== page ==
Spring 2021 Transfer Seminars

Spring 2021 Transfer Seminars

TRANSFER SEMINARS are special sections of the 300-level Justice Core courses that all transfer students are required to take. They are taught by experienced faculty who are experts in their fields and will be able to connect you to academic and professional resources. Each seminar is assigned a peer success coach, who provides ongoing support and serves as a connection to the campus. The Spring 2021 Transfer Seminars will be held online in mixed synchronous and synchronous formats. 

TRANSFER ADVANTAGE SUCCESS SERIES:
FAST TRACK FOR POST GRADUATE SUCCESS
As a student in a transfer seminar, you will be able to apply for the special Transfer Advantage workshop series. Meetings take place during community hour, and students are guided on creating an integrated academic and career plan. 
transfer advantages

NOTE: Students are expected to be online and engage in live online class discussions during the specific days and times listed on the schedule below. Attendance is required for all virtual class sessions, and students are expected to respond in real time to instructor questions and assigned work. Additional class material will be delivered in an asynchronous format, according to the course syllabus.

AFRICANA STUDIES
HISTORY
HUMANITIES AND JUSTICE
ENGLISH LITERATURE
LATINX STUDIES
PHILOSOPHY
 

AFRICANA STUDIES

SELF, IDENTITY AND JUSTICE: GLOBAL PERSPECTIVES  
AFR 319-02, T/TH 4:30 PM−5:45 PM (full)
Registration Code 60922
Professor Sami Disu

This course is an examination of some of the ways in which the development of the self is impacted by the quality of justice that is available to the individual. Students will develop an appreciation of the interaction between self, identity and justice. Using perspectives that have emerged from the enlightenment, modernity and globalization, we examine how these ways of thinking assist and often limit the ability to develop a healthy self. We will focus on how the policies of justice-related institutions affect self–work and therefore one’s access to justice. Case studies will illustrate these issues from the perspectives of gender, class, religion, ethnicity and race, in the United States and in other regions of the world.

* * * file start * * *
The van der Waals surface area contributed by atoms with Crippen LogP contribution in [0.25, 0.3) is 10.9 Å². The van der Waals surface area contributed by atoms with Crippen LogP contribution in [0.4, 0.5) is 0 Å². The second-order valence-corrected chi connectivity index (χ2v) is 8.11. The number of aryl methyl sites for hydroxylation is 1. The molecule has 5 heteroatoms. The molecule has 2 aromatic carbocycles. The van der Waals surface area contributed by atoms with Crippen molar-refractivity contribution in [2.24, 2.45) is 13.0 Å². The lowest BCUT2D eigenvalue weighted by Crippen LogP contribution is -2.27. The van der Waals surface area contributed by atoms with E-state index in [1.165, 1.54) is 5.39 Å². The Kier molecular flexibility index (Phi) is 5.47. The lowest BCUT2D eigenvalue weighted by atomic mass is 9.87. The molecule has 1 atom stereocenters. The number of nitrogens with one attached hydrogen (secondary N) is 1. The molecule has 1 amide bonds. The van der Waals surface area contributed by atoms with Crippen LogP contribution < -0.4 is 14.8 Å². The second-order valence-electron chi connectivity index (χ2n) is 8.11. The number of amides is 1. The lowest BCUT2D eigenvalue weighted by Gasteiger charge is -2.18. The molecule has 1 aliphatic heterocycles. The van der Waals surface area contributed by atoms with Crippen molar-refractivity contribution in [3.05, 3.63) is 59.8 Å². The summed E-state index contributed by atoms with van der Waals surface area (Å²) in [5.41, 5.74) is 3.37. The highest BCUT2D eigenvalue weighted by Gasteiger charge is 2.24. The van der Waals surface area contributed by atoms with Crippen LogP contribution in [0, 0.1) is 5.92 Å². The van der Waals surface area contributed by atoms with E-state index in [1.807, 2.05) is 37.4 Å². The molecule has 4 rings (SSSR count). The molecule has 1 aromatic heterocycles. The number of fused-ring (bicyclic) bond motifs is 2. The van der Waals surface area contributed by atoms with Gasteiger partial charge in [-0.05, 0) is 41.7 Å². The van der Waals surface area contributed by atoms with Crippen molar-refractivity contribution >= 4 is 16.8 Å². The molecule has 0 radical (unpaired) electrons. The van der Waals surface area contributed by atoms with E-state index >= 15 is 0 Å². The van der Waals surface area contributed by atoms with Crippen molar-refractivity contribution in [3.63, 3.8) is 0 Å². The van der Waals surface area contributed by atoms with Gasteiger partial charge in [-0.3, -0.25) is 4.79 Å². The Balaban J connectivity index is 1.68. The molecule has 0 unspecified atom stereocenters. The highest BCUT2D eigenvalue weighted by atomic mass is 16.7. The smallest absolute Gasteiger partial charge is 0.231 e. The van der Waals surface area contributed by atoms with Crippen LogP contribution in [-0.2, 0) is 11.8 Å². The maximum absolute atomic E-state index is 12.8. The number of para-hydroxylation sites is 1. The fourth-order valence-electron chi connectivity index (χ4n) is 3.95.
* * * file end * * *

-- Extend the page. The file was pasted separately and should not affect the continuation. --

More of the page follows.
RESISTANCE, REBELLION, RELIGION, AND PROTEST IN THE BLACK QUEST FOR JUSTICE
AFR 320-01, M/W 12:15 PM−1:30 PM 
(full)
Registration Code 61039
AFR 320-05, M/W 3:05 PM−4:20 PM 
(full)
Registration Code 10510
Professor Ilyasah Shabazz

The course will explore some of the most important topics identified and deemed as historical achievements in our nation. As a means of providing clarity to this struggle and quest for justice-films, music, speeches, and other literatures of significant influence will be explored. To maximize their understanding and intrinsic appreciation for justice, students will engage in projects/tasks to achieve various goals. They will develop an understanding of the social, political, economic, and cultural contexts of the struggles for justice throughout the world; analyze how struggles for justice have shaped societies and cultures throughout the world; and cultivate perspectives on historical and contemporary events and issues that have precipitated the "Black" struggle for justice throughout the world.

HISTORY

PRISONS, PEOPLE, AND PUNISHMENT IN THE UNITED STATES
HIS 320-03, TH 12:15 PM−1:30 PM (full)
Registration Code 9693
Professor Anissa Helie-Lucas 
HIS 320-04, TH 4:30 PM−5:45 PM (full)
Registration Code 8710 
Professor Anissa Helie-Lucas
This course examines the ways in which Americans have defined crime, explained its causes, and punished and rehabilitated criminals. It also explores the relationships among crime, social values, and social structure and questions of (in)justice from the late 18th century to the present. Areas of emphasis include the evolution of prison: theories, policies and reforms; the politics of incarceration: who is jailed, how, and why; the prison economy and privatization; and re-entry options: The Prison-to-College-Pipeline at John Jay College.

HISTORY AND JUSTICE IN THE WIDER WORLD
HIS 352-01, M 9:25 AM−10:40 AM (full)
Registration Code 8711
Professor Jonathan Epstein